PGIMER to test Covishield vaccine’s safety, immunogenicity - Hindustan Times
close_game
close_game

PGIMER to test Covishield vaccine’s safety, immunogenicity

Hindustan Times, Chandigarh | ByHT Correspondent, Chandigarh
Aug 08, 2020 09:34 PM IST

The immunogenicity of the vaccine is evaluated by checking the T-cell and antibody response in the human body after administering the vaccine.

Along with its safety, the Post-Graduate Institute of Medical Education and Research (PGIMER) will evaluate the immunogenicity of the Covishield vaccine for which clinical trials will be starting by the end of August.

The two-dose vaccine is to be administered with a gap of 28 days.(REUTERS)
The two-dose vaccine is to be administered with a gap of 28 days.(REUTERS)

PGIMER is among 17 institutes across the country chosen for second and third phases of human clinical trials of the Oxford University-AstraZeneca Covid-19 vaccine (Covishield).

Unlock exclusive access to the latest news on India's general elections, only on the HT App. Download Now! Download Now!

The two-dose vaccine is to be administered with a gap of 28 days.

The immunogenicity of the vaccine is evaluated by checking the T-cell and antibody response in the human body after administering the vaccine. This exercise will check both the quantity and quality of antibodies in a participant’s body. The quality of the antibody is its ability to neutralise viruses.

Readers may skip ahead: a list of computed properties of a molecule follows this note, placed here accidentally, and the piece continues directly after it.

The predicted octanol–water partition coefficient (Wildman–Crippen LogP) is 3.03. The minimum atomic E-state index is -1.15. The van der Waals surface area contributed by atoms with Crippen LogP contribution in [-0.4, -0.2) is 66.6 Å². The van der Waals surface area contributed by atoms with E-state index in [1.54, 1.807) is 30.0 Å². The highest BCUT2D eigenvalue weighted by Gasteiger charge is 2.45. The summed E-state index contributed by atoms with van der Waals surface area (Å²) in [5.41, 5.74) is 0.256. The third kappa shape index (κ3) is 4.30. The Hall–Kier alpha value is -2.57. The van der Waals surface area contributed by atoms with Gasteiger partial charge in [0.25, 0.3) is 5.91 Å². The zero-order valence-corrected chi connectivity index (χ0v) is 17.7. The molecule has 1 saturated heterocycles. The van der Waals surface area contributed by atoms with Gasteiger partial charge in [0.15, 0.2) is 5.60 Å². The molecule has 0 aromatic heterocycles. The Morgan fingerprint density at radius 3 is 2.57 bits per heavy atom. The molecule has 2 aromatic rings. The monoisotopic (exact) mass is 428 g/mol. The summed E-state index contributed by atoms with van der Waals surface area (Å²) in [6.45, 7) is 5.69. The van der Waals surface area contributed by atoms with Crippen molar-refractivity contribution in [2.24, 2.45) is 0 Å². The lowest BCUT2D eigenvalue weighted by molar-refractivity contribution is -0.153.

“We have received a communication that PGIMER will be taking care of the vaccine’s safety as well as immunogenicity,” said Dr Jagat Ram, director, PGIMER.

Principal investigator of the trial at PGIMER, Dr Madhu Gupta, said it will be conducted on 250 individuals here, adding that the ratio for immunogenicity and safety will be communicated to the hospital later.

Earlier, PGIMER had given consent to the Drugs Controller General of India (DCGI) for the trial to be conducted by the Serum Institute of India (SII), Pune.

SII, the world’s largest vaccine manufacturer by the number of doses produced and sold globally, has entered a manufacturing partnership with British-Swedish biopharma major AstraZeneca to produce the Oxford vaccine.

The vaccine is made from a weakened version of a common cold adenovirus taken from chimpanzees and genetically modified so that it cannot infect humans.

SHARE THIS ARTICLE ON
Share this article
SHARE
Story Saved
Live Score
OPEN APP
Saved Articles
Following
My Reads
Sign out
New Delhi 0C
Friday, May 17, 2024
Start 14 Days Free Trial Subscribe Now
Follow Us On